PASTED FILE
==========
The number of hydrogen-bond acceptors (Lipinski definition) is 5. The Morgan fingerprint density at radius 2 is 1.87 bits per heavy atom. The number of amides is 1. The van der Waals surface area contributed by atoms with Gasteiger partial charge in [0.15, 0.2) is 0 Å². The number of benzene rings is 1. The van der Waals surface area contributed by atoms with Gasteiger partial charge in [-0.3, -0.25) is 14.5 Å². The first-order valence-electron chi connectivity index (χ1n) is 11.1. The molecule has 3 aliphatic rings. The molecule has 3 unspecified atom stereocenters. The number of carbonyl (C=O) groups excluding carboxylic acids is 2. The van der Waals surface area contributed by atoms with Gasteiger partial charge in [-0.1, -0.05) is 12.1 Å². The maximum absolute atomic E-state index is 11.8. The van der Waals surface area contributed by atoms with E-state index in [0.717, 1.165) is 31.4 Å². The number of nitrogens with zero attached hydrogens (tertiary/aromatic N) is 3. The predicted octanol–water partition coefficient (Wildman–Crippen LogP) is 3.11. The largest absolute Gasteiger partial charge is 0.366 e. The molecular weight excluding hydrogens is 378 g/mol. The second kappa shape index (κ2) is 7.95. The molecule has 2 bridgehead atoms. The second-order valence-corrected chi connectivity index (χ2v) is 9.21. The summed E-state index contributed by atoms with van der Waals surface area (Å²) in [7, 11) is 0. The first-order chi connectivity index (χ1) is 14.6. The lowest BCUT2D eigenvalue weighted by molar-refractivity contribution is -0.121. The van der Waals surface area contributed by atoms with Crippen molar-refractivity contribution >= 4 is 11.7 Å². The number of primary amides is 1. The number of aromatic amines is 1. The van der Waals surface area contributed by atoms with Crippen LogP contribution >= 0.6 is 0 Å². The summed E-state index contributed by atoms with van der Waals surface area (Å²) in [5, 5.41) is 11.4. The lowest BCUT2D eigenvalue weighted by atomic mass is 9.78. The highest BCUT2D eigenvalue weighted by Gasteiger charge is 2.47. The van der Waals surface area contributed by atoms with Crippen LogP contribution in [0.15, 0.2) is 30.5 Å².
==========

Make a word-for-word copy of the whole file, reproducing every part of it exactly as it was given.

The number of hydrogen-bond acceptors (Lipinski definition) is 5. The Morgan fingerprint density at radius 2 is 1.87 bits per heavy atom. The number of amides is 1. The van der Waals surface area contributed by atoms with Gasteiger partial charge in [0.15, 0.2) is 0 Å². The number of benzene rings is 1. The van der Waals surface area contributed by atoms with Gasteiger partial charge in [-0.3, -0.25) is 14.5 Å². The first-order valence-electron chi connectivity index (χ1n) is 11.1. The molecule has 3 aliphatic rings. The molecule has 3 unspecified atom stereocenters. The number of carbonyl (C=O) groups excluding carboxylic acids is 2. The van der Waals surface area contributed by atoms with Gasteiger partial charge in [-0.1, -0.05) is 12.1 Å². The maximum absolute atomic E-state index is 11.8. The van der Waals surface area contributed by atoms with E-state index in [0.717, 1.165) is 31.4 Å². The number of nitrogens with zero attached hydrogens (tertiary/aromatic N) is 3. The predicted octanol–water partition coefficient (Wildman–Crippen LogP) is 3.11. The largest absolute Gasteiger partial charge is 0.366 e. The molecular weight excluding hydrogens is 378 g/mol. The second kappa shape index (κ2) is 7.95. The molecule has 2 bridgehead atoms. The second-order valence-corrected chi connectivity index (χ2v) is 9.21. The summed E-state index contributed by atoms with van der Waals surface area (Å²) in [7, 11) is 0. The first-order chi connectivity index (χ1) is 14.6. The lowest BCUT2D eigenvalue weighted by molar-refractivity contribution is -0.121. The van der Waals surface area contributed by atoms with Crippen molar-refractivity contribution >= 4 is 11.7 Å². The number of primary amides is 1. The number of aromatic amines is 1. The van der Waals surface area contributed by atoms with Crippen LogP contribution >= 0.6 is 0 Å². The summed E-state index contributed by atoms with van der Waals surface area (Å²) in [5, 5.41) is 11.4. The lowest BCUT2D eigenvalue weighted by atomic mass is 9.78. The highest BCUT2D eigenvalue weighted by Gasteiger charge is 2.47. The van der Waals surface area contributed by atoms with Crippen LogP contribution in [0.15, 0.2) is 30.5 Å².